Some Yamaha Bolt owners say the death wobble issue disappeared after they replaced the stock tires with better tires.
– Inspect Wheel Bearings:
If you suffered from a death wobble, checking the wheel bearings is one of the first things you should do.
If they are worn, replace them with newer variants.
– Inspect Tires/Wheels:
Check if the tires have optimal air pressure.
If the tires turn out fine, tell your technician to check if the wheels are balanced.
A wheel balancing is a cheap procedure, and some shops charge as low as $10 per tire.
– Inspect Wheel Forks:
If worn wheel forks are responsible for the death wobble, getting a new set of forks will do your motorcycle a world of good.
– Ride Carefully:
Avoid risky riding activities such as taking your hands off the handlebars.
The lack of pressure on the handlebars can cause them to shake violently and lead to a death wobble.
2. Clunky Gear Shifts
If you’ve ridden bikes before, then you’d expect that the transmission on your new motorcycle to shift through the gears smoothly.
Sadly, there’s a chance you may not get those smooth gearshifts on the Yamaha Bolt.
Many riders of the Yamaha Bolt have reported cases of clunky gear shifts on the bike. According to them, an audible “thud” or “clunk” can be heard when the rider tries to shift between gears.
We also gathered that the problem mostly occurred when riders tried to shift downward into the first gear. Therefore, you may not experience this problem when you switch from, say, 5th gear to fourth gear.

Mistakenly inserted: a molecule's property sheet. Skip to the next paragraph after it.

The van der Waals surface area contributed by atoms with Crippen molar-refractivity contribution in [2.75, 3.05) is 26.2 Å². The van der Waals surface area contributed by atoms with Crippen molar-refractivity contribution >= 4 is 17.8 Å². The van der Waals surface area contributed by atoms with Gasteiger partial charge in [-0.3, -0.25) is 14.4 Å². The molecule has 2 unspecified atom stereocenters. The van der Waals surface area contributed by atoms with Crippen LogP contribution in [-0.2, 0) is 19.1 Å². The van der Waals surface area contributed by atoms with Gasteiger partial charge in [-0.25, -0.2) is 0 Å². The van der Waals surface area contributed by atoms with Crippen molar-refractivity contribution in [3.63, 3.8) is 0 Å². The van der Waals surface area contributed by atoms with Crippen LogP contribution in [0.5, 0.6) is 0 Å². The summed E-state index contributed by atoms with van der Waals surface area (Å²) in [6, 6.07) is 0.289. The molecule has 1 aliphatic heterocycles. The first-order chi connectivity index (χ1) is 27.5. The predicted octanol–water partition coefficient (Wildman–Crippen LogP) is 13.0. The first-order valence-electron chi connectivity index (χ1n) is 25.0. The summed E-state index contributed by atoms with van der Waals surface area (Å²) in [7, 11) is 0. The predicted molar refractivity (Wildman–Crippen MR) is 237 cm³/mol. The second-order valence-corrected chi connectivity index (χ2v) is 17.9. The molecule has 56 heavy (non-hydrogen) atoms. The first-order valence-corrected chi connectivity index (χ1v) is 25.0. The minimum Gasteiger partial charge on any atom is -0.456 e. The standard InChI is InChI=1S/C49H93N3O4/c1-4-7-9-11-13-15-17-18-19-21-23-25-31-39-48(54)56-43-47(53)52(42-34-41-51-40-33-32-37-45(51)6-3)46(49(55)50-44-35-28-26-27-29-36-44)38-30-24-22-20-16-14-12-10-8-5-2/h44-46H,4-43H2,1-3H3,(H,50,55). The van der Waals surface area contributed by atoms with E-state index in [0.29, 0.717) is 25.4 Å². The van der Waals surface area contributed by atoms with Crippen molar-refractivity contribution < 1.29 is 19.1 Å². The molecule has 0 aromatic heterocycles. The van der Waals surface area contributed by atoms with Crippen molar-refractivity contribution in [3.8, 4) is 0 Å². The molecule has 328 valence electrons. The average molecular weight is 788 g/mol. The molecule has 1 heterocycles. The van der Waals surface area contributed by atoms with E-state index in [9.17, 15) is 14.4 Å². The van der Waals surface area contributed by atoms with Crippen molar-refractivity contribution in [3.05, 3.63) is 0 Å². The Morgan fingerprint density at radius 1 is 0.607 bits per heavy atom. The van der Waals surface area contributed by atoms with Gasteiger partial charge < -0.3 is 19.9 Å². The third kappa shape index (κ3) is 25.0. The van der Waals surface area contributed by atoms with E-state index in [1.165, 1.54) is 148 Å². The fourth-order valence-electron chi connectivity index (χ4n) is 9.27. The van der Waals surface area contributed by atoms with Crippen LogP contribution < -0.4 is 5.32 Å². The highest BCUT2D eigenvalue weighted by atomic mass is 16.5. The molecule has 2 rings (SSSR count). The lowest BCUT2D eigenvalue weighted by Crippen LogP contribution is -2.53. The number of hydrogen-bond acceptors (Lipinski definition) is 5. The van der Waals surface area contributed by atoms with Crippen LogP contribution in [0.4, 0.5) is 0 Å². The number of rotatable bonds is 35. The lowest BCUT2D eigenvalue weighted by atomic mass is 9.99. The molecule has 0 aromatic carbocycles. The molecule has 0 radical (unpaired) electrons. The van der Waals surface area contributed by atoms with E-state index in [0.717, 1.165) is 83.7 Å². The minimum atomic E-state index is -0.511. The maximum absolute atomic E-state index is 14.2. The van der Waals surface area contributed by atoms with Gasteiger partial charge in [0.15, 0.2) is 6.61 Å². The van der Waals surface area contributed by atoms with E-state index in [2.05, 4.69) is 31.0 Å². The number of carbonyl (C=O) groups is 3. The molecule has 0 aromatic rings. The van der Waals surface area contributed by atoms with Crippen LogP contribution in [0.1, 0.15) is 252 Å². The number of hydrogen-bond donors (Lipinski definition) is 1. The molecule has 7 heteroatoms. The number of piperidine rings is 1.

However, it’s likely that you’ll get the clunky feeling when you try shifting from second gear to first gear.
Some owners actually love the clunk, but you may not. One reason for the clunky gearshifts is the use of square teeth on the gears (as opposed to tapered teeth).
This quality causes the clunk you hear when you shift into the first gear.
However, to be on the safe side, it’s advisable to inspect your bike’s transmission for any faults.
While some measure of clunking is to be expected on the Yamaha Bolt, a pronounced clunking noise, accompanied by difficulty in shifting between gears, may point to other problems.
Possible Causes for Clunking on the Yamaha Bolt:
– Worn Out Clutch:
A bad clutch will induce clunky gearshifts on your bike.
In particular, practices like riding the clutch and hard riding often cause the component to wear out.
With time, you may start to feel a clunk when you switch between gears.
– Using Low-Viscosity Oil:
Sometimes, using thicker oil can prevent clunky gearshifts from happening.
The Yamaha Bolt uses a wet clutch type that requires constant lubrication. Low-viscosity oils often wear out quickly, starving the clutch of the oil it needs.
This may eventually lead to clunky gearshifts.
Other causes include:
- Faulty transmission
- Badly adjusted clutch cable
3. Bike Refuses to Start
If you leave your bike unused for extended periods, then you should note this.
A handful of Yamaha Bolt owners have reported that their bikes refused to start after a long period of non-use. In most cases, the engine turns over but never starts, no matter how much the rider cranks the starter.
Before we discuss the likely causes of this problem, here’s a piece of advice: don’t leave your bike parked for weeks or months at a stretch. If you can, run it occasionally, even for a few minutes.